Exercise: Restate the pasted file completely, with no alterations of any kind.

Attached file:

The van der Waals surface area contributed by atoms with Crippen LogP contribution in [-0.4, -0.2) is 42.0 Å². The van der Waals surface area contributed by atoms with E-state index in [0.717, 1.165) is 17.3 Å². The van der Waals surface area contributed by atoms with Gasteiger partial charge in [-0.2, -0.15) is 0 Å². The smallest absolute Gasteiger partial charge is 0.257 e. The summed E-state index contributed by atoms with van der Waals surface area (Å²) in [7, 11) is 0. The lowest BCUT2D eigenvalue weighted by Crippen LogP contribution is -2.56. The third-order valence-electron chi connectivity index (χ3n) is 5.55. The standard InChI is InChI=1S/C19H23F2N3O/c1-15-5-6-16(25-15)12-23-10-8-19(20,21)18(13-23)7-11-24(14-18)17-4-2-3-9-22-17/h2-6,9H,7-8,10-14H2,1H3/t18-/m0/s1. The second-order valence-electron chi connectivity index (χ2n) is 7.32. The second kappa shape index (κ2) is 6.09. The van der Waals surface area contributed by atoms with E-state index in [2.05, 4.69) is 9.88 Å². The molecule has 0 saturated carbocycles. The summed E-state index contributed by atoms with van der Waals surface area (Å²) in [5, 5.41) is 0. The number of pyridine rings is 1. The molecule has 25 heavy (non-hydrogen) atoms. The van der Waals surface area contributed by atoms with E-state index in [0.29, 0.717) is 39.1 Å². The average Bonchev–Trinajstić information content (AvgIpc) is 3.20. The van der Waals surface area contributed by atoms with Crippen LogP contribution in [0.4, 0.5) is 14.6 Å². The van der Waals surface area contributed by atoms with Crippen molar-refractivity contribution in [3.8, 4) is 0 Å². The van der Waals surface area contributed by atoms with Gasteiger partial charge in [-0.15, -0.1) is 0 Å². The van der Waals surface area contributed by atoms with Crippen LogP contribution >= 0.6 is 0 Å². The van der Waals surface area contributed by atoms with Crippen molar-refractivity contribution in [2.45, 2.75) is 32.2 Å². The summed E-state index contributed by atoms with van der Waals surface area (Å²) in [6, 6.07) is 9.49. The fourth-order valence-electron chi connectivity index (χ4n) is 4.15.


The van der Waals surface area contributed by atoms with Crippen LogP contribution in [-0.4, -0.2) is 42.0 Å². The van der Waals surface area contributed by atoms with E-state index in [0.717, 1.165) is 17.3 Å². The van der Waals surface area contributed by atoms with Gasteiger partial charge in [-0.2, -0.15) is 0 Å². The smallest absolute Gasteiger partial charge is 0.257 e. The summed E-state index contributed by atoms with van der Waals surface area (Å²) in [7, 11) is 0. The lowest BCUT2D eigenvalue weighted by Crippen LogP contribution is -2.56. The third-order valence-electron chi connectivity index (χ3n) is 5.55. The standard InChI is InChI=1S/C19H23F2N3O/c1-15-5-6-16(25-15)12-23-10-8-19(20,21)18(13-23)7-11-24(14-18)17-4-2-3-9-22-17/h2-6,9H,7-8,10-14H2,1H3/t18-/m0/s1. The second-order valence-electron chi connectivity index (χ2n) is 7.32. The second kappa shape index (κ2) is 6.09. The van der Waals surface area contributed by atoms with E-state index in [2.05, 4.69) is 9.88 Å². The molecule has 0 saturated carbocycles. The summed E-state index contributed by atoms with van der Waals surface area (Å²) in [5, 5.41) is 0. The number of pyridine rings is 1. The molecule has 25 heavy (non-hydrogen) atoms. The van der Waals surface area contributed by atoms with E-state index in [0.29, 0.717) is 39.1 Å². The average Bonchev–Trinajstić information content (AvgIpc) is 3.20. The van der Waals surface area contributed by atoms with Crippen LogP contribution in [0.4, 0.5) is 14.6 Å². The van der Waals surface area contributed by atoms with Crippen molar-refractivity contribution in [3.8, 4) is 0 Å². The van der Waals surface area contributed by atoms with Gasteiger partial charge in [-0.15, -0.1) is 0 Å². The van der Waals surface area contributed by atoms with Crippen LogP contribution >= 0.6 is 0 Å². The van der Waals surface area contributed by atoms with Crippen molar-refractivity contribution in [2.45, 2.75) is 32.2 Å². The summed E-state index contributed by atoms with van der Waals surface area (Å²) in [6, 6.07) is 9.49. The fourth-order valence-electron chi connectivity index (χ4n) is 4.15.